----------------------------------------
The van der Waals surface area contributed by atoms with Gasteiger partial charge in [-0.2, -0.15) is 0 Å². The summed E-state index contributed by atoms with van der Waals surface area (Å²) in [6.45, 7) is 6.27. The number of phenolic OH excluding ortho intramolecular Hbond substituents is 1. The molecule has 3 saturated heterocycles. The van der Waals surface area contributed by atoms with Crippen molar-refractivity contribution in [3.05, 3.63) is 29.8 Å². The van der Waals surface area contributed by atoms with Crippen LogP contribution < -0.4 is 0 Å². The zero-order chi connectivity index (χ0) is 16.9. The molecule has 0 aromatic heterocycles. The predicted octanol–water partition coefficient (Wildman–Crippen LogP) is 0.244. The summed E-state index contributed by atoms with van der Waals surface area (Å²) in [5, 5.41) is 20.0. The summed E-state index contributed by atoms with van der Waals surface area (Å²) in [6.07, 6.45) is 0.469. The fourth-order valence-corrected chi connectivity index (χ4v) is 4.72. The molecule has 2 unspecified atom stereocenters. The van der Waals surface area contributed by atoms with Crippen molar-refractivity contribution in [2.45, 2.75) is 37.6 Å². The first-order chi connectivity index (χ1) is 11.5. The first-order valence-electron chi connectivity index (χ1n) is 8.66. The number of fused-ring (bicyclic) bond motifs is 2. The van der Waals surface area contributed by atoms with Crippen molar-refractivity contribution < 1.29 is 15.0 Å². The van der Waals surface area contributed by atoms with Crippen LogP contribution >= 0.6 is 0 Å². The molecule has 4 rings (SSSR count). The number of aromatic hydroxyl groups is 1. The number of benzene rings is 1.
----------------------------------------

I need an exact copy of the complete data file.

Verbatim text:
The van der Waals surface area contributed by atoms with Gasteiger partial charge in [-0.2, -0.15) is 0 Å². The summed E-state index contributed by atoms with van der Waals surface area (Å²) in [6.45, 7) is 6.27. The number of phenolic OH excluding ortho intramolecular Hbond substituents is 1. The molecule has 3 saturated heterocycles. The van der Waals surface area contributed by atoms with Crippen molar-refractivity contribution in [3.05, 3.63) is 29.8 Å². The van der Waals surface area contributed by atoms with Crippen LogP contribution < -0.4 is 0 Å². The zero-order chi connectivity index (χ0) is 16.9. The molecule has 0 aromatic heterocycles. The predicted octanol–water partition coefficient (Wildman–Crippen LogP) is 0.244. The summed E-state index contributed by atoms with van der Waals surface area (Å²) in [5, 5.41) is 20.0. The summed E-state index contributed by atoms with van der Waals surface area (Å²) in [6.07, 6.45) is 0.469. The fourth-order valence-corrected chi connectivity index (χ4v) is 4.72. The molecule has 2 unspecified atom stereocenters. The van der Waals surface area contributed by atoms with Crippen molar-refractivity contribution in [2.45, 2.75) is 37.6 Å². The first-order chi connectivity index (χ1) is 11.5. The first-order valence-electron chi connectivity index (χ1n) is 8.66. The number of fused-ring (bicyclic) bond motifs is 2. The van der Waals surface area contributed by atoms with Crippen molar-refractivity contribution < 1.29 is 15.0 Å². The van der Waals surface area contributed by atoms with Crippen LogP contribution >= 0.6 is 0 Å². The molecule has 4 rings (SSSR count). The number of aromatic hydroxyl groups is 1. The number of benzene rings is 1.